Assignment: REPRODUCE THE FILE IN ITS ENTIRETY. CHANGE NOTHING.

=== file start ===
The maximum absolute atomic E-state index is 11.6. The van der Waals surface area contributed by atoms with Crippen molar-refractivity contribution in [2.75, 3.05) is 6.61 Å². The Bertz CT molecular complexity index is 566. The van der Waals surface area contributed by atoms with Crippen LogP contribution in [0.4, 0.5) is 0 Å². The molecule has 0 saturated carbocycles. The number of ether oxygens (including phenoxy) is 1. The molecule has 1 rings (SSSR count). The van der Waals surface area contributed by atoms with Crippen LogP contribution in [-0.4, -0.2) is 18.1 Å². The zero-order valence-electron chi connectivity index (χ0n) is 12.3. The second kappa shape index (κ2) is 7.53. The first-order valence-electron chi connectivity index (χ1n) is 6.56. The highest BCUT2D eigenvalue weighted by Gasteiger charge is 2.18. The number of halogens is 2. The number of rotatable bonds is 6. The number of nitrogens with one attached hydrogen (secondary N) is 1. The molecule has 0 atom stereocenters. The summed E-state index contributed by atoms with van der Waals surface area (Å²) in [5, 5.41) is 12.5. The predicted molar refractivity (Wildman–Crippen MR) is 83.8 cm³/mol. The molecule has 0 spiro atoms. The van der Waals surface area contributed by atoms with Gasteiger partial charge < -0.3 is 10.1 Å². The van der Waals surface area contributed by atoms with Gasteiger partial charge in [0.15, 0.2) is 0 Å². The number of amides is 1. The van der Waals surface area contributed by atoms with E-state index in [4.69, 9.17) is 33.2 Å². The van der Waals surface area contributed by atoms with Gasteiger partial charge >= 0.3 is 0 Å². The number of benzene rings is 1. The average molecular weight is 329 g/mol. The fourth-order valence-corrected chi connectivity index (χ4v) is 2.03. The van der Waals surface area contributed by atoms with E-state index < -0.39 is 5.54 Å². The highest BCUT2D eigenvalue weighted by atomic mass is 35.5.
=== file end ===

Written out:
The maximum absolute atomic E-state index is 11.6. The van der Waals surface area contributed by atoms with Crippen molar-refractivity contribution in [2.75, 3.05) is 6.61 Å². The Bertz CT molecular complexity index is 566. The van der Waals surface area contributed by atoms with Crippen LogP contribution in [0.4, 0.5) is 0 Å². The molecule has 0 saturated carbocycles. The number of ether oxygens (including phenoxy) is 1. The molecule has 1 rings (SSSR count). The van der Waals surface area contributed by atoms with Crippen LogP contribution in [-0.4, -0.2) is 18.1 Å². The zero-order valence-electron chi connectivity index (χ0n) is 12.3. The second kappa shape index (κ2) is 7.53. The first-order valence-electron chi connectivity index (χ1n) is 6.56. The highest BCUT2D eigenvalue weighted by Gasteiger charge is 2.18. The number of halogens is 2. The number of rotatable bonds is 6. The number of nitrogens with one attached hydrogen (secondary N) is 1. The molecule has 0 atom stereocenters. The summed E-state index contributed by atoms with van der Waals surface area (Å²) in [5, 5.41) is 12.5. The predicted molar refractivity (Wildman–Crippen MR) is 83.8 cm³/mol. The molecule has 0 spiro atoms. The van der Waals surface area contributed by atoms with Gasteiger partial charge < -0.3 is 10.1 Å². The van der Waals surface area contributed by atoms with Gasteiger partial charge in [0.15, 0.2) is 0 Å². The number of amides is 1. The van der Waals surface area contributed by atoms with E-state index in [4.69, 9.17) is 33.2 Å². The van der Waals surface area contributed by atoms with Gasteiger partial charge >= 0.3 is 0 Å². The number of benzene rings is 1. The average molecular weight is 329 g/mol. The fourth-order valence-corrected chi connectivity index (χ4v) is 2.03. The van der Waals surface area contributed by atoms with E-state index < -0.39 is 5.54 Å². The highest BCUT2D eigenvalue weighted by atomic mass is 35.5.